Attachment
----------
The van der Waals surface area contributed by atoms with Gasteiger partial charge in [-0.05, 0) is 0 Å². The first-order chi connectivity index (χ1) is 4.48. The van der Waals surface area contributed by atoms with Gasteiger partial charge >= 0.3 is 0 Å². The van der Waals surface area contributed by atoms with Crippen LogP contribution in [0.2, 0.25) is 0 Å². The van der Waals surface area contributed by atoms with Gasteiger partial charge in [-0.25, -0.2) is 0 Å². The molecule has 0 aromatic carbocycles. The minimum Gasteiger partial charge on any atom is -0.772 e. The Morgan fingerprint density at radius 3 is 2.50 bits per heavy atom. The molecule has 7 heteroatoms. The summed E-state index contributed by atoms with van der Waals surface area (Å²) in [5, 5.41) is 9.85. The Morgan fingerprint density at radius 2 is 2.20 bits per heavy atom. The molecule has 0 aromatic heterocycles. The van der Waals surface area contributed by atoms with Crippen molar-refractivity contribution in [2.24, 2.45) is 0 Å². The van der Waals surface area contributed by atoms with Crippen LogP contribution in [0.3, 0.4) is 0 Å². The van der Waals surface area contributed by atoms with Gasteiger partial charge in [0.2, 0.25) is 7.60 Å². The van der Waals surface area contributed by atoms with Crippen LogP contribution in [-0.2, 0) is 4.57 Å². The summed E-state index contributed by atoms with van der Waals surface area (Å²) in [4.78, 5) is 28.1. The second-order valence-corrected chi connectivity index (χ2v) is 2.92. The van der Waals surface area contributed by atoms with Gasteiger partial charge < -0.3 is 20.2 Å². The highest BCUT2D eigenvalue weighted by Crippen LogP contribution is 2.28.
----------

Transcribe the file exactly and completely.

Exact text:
The van der Waals surface area contributed by atoms with Gasteiger partial charge in [-0.05, 0) is 0 Å². The first-order chi connectivity index (χ1) is 4.48. The van der Waals surface area contributed by atoms with Gasteiger partial charge >= 0.3 is 0 Å². The van der Waals surface area contributed by atoms with Crippen LogP contribution in [0.2, 0.25) is 0 Å². The van der Waals surface area contributed by atoms with Gasteiger partial charge in [-0.25, -0.2) is 0 Å². The molecule has 0 aromatic carbocycles. The minimum Gasteiger partial charge on any atom is -0.772 e. The Morgan fingerprint density at radius 3 is 2.50 bits per heavy atom. The molecule has 7 heteroatoms. The summed E-state index contributed by atoms with van der Waals surface area (Å²) in [5, 5.41) is 9.85. The Morgan fingerprint density at radius 2 is 2.20 bits per heavy atom. The molecule has 0 aromatic heterocycles. The van der Waals surface area contributed by atoms with Crippen molar-refractivity contribution in [2.24, 2.45) is 0 Å². The van der Waals surface area contributed by atoms with Crippen LogP contribution in [0.3, 0.4) is 0 Å². The van der Waals surface area contributed by atoms with Gasteiger partial charge in [0.2, 0.25) is 7.60 Å². The van der Waals surface area contributed by atoms with Crippen LogP contribution in [-0.2, 0) is 4.57 Å². The summed E-state index contributed by atoms with van der Waals surface area (Å²) in [4.78, 5) is 28.1. The second-order valence-corrected chi connectivity index (χ2v) is 2.92. The van der Waals surface area contributed by atoms with Gasteiger partial charge < -0.3 is 20.2 Å². The highest BCUT2D eigenvalue weighted by Crippen LogP contribution is 2.28.